Conclusions: This is the first report of mutations in RS1 to be associated with XLRS in the Indian population. The identified genetic variations, phenotype and genotype correlations were consistent with other studies. Identification of the causative mutation in patients with XLRS is helpful in confirming the diagnosis and in counseling of family members.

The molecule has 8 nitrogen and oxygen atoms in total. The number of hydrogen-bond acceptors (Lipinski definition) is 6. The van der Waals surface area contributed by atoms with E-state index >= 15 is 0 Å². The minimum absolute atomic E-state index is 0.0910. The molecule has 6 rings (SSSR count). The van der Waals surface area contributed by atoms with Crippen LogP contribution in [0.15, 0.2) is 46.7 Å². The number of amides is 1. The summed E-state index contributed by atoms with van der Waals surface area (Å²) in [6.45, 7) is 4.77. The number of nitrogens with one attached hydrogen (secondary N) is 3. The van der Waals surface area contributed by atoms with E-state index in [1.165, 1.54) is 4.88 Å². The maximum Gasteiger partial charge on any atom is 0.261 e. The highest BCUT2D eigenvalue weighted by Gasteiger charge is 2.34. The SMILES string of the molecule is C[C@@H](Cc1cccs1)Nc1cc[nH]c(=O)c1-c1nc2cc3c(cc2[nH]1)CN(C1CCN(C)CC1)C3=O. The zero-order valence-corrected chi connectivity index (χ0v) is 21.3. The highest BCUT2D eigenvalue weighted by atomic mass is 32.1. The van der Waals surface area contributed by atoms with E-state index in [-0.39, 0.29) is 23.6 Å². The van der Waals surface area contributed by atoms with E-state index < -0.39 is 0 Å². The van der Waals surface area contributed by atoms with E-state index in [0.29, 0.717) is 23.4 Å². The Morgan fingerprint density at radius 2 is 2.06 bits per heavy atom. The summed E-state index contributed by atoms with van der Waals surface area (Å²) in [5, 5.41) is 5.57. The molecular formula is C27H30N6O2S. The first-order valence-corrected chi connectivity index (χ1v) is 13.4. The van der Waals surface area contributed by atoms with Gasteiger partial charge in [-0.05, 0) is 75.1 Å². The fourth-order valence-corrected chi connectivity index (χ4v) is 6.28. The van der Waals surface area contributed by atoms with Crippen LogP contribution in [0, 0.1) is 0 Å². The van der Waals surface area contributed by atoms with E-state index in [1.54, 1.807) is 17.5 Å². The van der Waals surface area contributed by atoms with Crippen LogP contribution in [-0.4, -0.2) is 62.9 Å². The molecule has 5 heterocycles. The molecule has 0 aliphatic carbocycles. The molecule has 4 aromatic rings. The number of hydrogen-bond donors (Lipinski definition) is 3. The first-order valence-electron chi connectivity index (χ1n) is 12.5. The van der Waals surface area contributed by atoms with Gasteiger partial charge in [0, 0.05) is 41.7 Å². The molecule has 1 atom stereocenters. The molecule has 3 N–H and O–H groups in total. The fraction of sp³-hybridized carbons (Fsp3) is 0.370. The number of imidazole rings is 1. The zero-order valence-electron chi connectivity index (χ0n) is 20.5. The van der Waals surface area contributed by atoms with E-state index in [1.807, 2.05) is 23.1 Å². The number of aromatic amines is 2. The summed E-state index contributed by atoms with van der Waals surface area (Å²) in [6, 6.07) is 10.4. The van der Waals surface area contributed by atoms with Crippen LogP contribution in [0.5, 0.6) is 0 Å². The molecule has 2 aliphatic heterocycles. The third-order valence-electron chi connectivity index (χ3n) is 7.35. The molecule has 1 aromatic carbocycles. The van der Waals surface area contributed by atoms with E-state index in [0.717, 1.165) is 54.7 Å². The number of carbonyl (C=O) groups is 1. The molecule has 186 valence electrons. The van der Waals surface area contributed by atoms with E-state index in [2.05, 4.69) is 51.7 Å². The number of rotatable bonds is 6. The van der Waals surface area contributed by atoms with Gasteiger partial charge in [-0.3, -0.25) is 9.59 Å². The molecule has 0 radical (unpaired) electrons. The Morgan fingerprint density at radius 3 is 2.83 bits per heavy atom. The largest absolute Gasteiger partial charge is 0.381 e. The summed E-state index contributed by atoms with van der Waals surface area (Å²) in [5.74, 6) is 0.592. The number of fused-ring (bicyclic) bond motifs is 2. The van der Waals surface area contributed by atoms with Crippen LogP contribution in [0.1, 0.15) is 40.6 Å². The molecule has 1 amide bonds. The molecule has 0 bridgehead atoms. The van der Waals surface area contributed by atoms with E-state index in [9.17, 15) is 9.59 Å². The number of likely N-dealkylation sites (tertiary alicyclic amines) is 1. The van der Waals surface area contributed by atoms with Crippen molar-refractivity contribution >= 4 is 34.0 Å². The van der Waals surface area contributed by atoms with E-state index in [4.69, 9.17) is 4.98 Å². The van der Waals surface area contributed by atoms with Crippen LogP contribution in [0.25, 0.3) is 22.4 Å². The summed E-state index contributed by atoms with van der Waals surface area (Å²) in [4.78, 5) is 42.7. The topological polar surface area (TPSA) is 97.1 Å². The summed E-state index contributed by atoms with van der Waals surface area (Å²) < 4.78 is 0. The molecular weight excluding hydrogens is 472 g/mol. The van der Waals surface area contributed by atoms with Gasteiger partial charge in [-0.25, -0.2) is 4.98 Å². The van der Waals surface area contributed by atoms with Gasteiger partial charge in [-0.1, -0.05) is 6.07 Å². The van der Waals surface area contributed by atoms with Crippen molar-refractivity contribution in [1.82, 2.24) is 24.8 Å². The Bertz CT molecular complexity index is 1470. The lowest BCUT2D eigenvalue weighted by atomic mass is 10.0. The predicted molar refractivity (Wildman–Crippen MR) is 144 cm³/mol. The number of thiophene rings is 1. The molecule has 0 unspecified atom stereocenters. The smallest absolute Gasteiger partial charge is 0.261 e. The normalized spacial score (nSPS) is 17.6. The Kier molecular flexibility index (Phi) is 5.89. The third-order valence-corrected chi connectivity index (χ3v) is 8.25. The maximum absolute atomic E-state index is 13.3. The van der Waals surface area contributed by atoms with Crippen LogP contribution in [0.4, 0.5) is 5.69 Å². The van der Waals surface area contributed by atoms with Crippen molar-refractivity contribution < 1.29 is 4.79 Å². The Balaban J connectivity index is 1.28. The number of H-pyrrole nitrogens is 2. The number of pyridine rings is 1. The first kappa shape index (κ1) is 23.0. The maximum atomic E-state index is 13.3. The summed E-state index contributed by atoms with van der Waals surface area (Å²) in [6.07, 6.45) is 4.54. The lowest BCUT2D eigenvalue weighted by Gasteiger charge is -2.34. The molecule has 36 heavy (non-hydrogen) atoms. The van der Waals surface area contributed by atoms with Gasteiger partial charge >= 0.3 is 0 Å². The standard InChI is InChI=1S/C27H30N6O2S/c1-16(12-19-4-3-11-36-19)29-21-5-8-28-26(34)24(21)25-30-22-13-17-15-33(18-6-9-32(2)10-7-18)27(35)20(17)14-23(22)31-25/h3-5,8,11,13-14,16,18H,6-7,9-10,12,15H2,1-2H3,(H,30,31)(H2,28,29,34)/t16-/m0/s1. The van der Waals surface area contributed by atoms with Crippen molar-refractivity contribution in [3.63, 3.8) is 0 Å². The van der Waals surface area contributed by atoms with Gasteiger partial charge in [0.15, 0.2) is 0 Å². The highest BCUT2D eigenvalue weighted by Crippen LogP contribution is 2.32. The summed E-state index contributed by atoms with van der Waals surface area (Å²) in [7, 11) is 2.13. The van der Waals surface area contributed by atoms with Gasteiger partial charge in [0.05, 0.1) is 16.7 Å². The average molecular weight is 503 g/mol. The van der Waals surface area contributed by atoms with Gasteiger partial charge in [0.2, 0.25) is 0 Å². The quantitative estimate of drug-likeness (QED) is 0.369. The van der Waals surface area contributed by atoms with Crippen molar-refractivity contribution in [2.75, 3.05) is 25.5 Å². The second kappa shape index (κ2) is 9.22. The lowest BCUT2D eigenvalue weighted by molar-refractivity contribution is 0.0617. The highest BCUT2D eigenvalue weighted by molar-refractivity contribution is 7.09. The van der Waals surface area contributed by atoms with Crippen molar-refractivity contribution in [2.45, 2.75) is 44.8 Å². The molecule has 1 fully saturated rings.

X-linked juvenile retinoschisis (XLRS) is the most common cause of macular dystrophy in males, resulting in vision loss early in life [1]. Estimations of its prevalence range from 1:5000 to 1:25000 [2]. It is characterized by a mild to severe decrease in visual acuity, foveal schisis due to a splitting of the retinal layers, progressive macular atrophy, and reduction in the ERG b-wave [3]. Lesions in the peripheral retina have been observed in half the cases. Clinically the presentation is variable; most patients present with progressive visual impairment between five and ten years of age, but a proportion of patients present in infancy with squint, bilateral nystagmus and highly elevated bullous retinoschisis (RS) [4,5]. During the course of the disease, complications such as retinal detachment, vitreous hemorrhage and neovascular glaucoma can arise, leading to a poor visual outcome [3,6].